In July 1989, 16-year old Fawn Cox was raped and strangled in her own home in Kansas City, Missouri. There were never any strong leads and police never discovered who raped and killed the teen – until recently.
Using advanced genetic genealogy techniques, similar to those used to solve the Golden State Killer case, the Kansas City Police Department was able to solve the murder case.
According to the authorities, the result of the advanced DNA testing revealed that Cox’s rapist and killer was none other than her cousin, Donald Cox Jr., who died years ago from an overdose. Though shocked, Felisa Cox expressed her family’s relief to finally put a closure on her sister’s case.
Fawn’s body was discovered by her mother and sister after hearing the teenager’s alarm go off and she did not turn it off. She had worked at Worlds of Fun and knew she had to work the next day. According to Felisa, no one in the family heard anything out of place that night because their air conditioners were running. However, she remembers that the family dog was agitated, which she brushed off as the dog was pregnant at the time.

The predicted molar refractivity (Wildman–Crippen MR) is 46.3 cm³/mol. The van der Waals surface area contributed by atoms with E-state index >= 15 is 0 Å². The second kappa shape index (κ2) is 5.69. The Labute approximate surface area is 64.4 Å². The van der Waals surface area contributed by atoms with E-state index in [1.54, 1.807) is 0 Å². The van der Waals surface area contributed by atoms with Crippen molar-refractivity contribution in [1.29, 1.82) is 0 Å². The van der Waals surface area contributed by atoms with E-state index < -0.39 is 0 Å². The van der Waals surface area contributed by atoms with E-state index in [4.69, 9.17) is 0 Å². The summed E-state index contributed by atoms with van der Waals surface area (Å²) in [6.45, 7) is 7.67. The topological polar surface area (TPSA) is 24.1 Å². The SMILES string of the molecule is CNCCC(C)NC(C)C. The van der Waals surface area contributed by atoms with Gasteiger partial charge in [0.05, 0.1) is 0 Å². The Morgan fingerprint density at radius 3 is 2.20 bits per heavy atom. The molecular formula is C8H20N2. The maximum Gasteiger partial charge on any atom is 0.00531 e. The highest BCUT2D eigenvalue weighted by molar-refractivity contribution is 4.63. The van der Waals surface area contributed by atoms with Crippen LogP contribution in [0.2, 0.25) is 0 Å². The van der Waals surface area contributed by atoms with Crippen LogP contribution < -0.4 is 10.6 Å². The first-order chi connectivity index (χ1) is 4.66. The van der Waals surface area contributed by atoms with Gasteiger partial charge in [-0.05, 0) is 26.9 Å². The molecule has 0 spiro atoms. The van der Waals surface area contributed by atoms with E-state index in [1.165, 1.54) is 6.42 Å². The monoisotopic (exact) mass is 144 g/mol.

The family says that what happened to Fawn has always haunted them, but the lack of answers made the event even more painful.
KCPD Sgt. Ben Caldwell agrees that because the suspect knew Fawn, it made sense that he would have been able to come in and leave the home undetected.
Because the price of the advanced genetic genealogy testing was too expensive for the KCPD, the FBI paid the bill.
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